The future of transportation is in the spotlight this week as North Carolina considers the concept of Hyperloop technology, and the Auto industry website Auto News releases the 2019 edition of its annual ‘40 Under 40’ list, highlighting young movers and shakers in the car sales industry. Keep on top of all the latest Auto Industry happenings with our weekly news roundup.  
 

UAW and Detroit’s Big 3 Kick Off Contract Talks 

The Union of Automobile Workers has kicked off contract negotiations with Ford, Fiat Chrysler, and GM this week with a strong message – things are looking up for the auto industry, and workers want to share in the success. As reported in Auto News, UAW President Gary Jones told the top staff at Ford that “Despite record profits, we’ve been watching a race to the bottom over the past several years for working men and women in this country” – hinting that the union will go in strong with its demands. Despite both sides suggesting that an amicable agreement could be reached, the UAW has nonetheless increased its strike fund for the year to guard against any potential work stoppages. Issues on the discussion table include healthcare benefits and wages.   
 

The United Kingdom Sets Out Ambitious EV Plan 

The UK government has revealed it wants every home in the country to have a charge point for electric vehicles, as reported by CNBC. The plans, published this Monday, are designed to support increased interest in electric cars across the country by removing one of the biggest barriers to purchase. In addition to the ambitious plan to fit every house with a charge point (over 25 million homes at the last count), the plans also include increasing the number of public charge points across the country that can be operated with a debit or credit card.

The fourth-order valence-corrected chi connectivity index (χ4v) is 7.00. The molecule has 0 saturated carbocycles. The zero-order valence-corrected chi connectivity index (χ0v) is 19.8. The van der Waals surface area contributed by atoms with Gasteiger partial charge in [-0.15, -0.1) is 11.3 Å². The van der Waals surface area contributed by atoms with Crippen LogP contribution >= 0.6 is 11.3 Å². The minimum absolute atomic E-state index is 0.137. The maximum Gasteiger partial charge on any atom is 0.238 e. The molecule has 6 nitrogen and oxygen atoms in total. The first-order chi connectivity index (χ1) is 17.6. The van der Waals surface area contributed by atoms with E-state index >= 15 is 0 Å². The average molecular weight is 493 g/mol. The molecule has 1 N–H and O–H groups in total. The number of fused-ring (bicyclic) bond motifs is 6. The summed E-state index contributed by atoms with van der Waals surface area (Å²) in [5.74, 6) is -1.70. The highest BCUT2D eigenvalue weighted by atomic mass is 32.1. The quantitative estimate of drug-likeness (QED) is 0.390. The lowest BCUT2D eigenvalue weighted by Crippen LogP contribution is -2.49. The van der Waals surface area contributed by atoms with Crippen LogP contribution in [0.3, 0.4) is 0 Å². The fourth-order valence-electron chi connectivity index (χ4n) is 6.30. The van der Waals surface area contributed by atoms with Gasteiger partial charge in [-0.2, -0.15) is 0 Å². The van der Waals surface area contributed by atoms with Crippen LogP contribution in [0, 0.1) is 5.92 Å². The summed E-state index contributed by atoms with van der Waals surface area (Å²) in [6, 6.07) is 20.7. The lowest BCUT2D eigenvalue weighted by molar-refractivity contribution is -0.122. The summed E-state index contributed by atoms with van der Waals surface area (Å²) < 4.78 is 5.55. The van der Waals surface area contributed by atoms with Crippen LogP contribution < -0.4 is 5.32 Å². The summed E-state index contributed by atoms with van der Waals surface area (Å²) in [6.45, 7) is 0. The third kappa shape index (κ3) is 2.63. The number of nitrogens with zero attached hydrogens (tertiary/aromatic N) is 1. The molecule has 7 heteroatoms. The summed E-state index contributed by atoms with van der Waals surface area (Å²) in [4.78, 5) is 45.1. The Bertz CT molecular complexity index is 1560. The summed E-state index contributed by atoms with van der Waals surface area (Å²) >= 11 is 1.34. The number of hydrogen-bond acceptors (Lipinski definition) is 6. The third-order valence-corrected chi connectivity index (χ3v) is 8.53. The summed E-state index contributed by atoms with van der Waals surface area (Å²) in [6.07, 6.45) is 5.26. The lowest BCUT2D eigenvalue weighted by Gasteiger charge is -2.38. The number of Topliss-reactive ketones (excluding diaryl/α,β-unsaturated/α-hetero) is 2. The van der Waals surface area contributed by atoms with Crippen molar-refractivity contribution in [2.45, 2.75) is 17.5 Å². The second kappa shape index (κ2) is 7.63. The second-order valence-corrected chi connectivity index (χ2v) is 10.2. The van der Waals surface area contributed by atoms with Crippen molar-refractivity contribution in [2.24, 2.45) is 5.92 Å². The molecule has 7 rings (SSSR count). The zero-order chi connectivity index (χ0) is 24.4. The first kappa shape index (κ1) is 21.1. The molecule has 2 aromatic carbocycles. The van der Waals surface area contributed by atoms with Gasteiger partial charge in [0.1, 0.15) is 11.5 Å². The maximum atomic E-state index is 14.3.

Daimler Issues Profit Warning 

2019 is proving to be a tough year for German carmaker Daimler. The company, which owns Mercedes Benz and Smart Car has issued its 4th profit warning in the past 13 months, reports the BBC. Daimler said its earnings would be significantly lower than in 2018, with a second-quarter loss of €1.6 billion, a staggering €1 billion decline on last year.  

 

Reasons for the poor performance were given as increased costs associated with the Takata exploding airbag recall, and rising legal costs – a continued fallout from the diesel emissions scandal that rocked the German car industry.  
 

North Carolina Considers HyperLoop 

Although the idea of HyperLoop transport – propelling passengers between cities at hyper-fast speeds – is still very much theoretical, another state in the US has shown interest in the technology, Tech Crunch reports. The idea behind HyperLoop technology lies in vacuum tubes which “suck” the transport capsules from one location to another. Once the realm of science fiction, since Tesla CEO Elon Musk reignited interest in the idea in 2013 several firms have sprung up in the race to develop the technology. 
 

North Carolina’s Regional Transport Alliance is working with Virgin Hyperloop One – formerly chaired by Richard Branson and now by Sultan Ahmed bin Sulayem – to conduct an ‘exploration’ into the technology and its feasibility as a method of mass transportation. In any case, it will be at least a decade before the idea becomes reality; Virgin Hyperloop One is targeting 2029 as the year its first platform will open.  

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